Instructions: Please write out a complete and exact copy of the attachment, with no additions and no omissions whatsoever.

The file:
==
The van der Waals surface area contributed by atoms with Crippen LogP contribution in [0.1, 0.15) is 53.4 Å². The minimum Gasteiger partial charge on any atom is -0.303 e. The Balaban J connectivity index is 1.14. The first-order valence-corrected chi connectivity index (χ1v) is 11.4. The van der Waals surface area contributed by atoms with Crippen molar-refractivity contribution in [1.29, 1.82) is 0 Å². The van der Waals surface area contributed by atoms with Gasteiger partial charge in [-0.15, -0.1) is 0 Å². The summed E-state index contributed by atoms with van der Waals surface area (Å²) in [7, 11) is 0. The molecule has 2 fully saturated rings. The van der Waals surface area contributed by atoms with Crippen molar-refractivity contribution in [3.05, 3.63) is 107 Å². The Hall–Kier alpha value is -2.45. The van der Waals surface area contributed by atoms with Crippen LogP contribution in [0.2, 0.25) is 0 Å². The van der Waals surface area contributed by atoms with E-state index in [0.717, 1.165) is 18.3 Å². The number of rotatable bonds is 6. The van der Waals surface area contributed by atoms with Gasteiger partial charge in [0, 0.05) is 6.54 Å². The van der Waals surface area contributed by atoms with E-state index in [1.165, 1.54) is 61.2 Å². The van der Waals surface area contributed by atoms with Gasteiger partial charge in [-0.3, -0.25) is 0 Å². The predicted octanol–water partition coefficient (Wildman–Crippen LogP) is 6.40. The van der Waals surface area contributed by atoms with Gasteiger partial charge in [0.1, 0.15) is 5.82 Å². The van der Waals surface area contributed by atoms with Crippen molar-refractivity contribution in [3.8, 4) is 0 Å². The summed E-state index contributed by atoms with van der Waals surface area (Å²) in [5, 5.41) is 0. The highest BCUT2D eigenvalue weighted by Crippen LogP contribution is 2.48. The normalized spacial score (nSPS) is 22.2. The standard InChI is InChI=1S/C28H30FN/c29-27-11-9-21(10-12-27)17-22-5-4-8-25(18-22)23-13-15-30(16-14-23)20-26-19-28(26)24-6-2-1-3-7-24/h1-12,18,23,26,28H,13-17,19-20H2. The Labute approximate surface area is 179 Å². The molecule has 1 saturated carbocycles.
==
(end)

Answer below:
The van der Waals surface area contributed by atoms with Crippen LogP contribution in [0.1, 0.15) is 53.4 Å². The minimum Gasteiger partial charge on any atom is -0.303 e. The Balaban J connectivity index is 1.14. The first-order valence-corrected chi connectivity index (χ1v) is 11.4. The van der Waals surface area contributed by atoms with Crippen molar-refractivity contribution in [1.29, 1.82) is 0 Å². The van der Waals surface area contributed by atoms with Gasteiger partial charge in [-0.15, -0.1) is 0 Å². The summed E-state index contributed by atoms with van der Waals surface area (Å²) in [7, 11) is 0. The molecule has 2 fully saturated rings. The van der Waals surface area contributed by atoms with Crippen molar-refractivity contribution in [3.05, 3.63) is 107 Å². The Hall–Kier alpha value is -2.45. The van der Waals surface area contributed by atoms with Crippen LogP contribution in [0.2, 0.25) is 0 Å². The van der Waals surface area contributed by atoms with E-state index in [0.717, 1.165) is 18.3 Å². The number of rotatable bonds is 6. The van der Waals surface area contributed by atoms with Gasteiger partial charge in [0, 0.05) is 6.54 Å². The van der Waals surface area contributed by atoms with E-state index in [1.165, 1.54) is 61.2 Å². The van der Waals surface area contributed by atoms with Gasteiger partial charge in [-0.3, -0.25) is 0 Å². The predicted octanol–water partition coefficient (Wildman–Crippen LogP) is 6.40. The van der Waals surface area contributed by atoms with Gasteiger partial charge in [0.1, 0.15) is 5.82 Å². The van der Waals surface area contributed by atoms with Crippen molar-refractivity contribution in [3.8, 4) is 0 Å². The summed E-state index contributed by atoms with van der Waals surface area (Å²) in [5, 5.41) is 0. The highest BCUT2D eigenvalue weighted by Crippen LogP contribution is 2.48. The normalized spacial score (nSPS) is 22.2. The standard InChI is InChI=1S/C28H30FN/c29-27-11-9-21(10-12-27)17-22-5-4-8-25(18-22)23-13-15-30(16-14-23)20-26-19-28(26)24-6-2-1-3-7-24/h1-12,18,23,26,28H,13-17,19-20H2. The Labute approximate surface area is 179 Å². The molecule has 1 saturated carbocycles.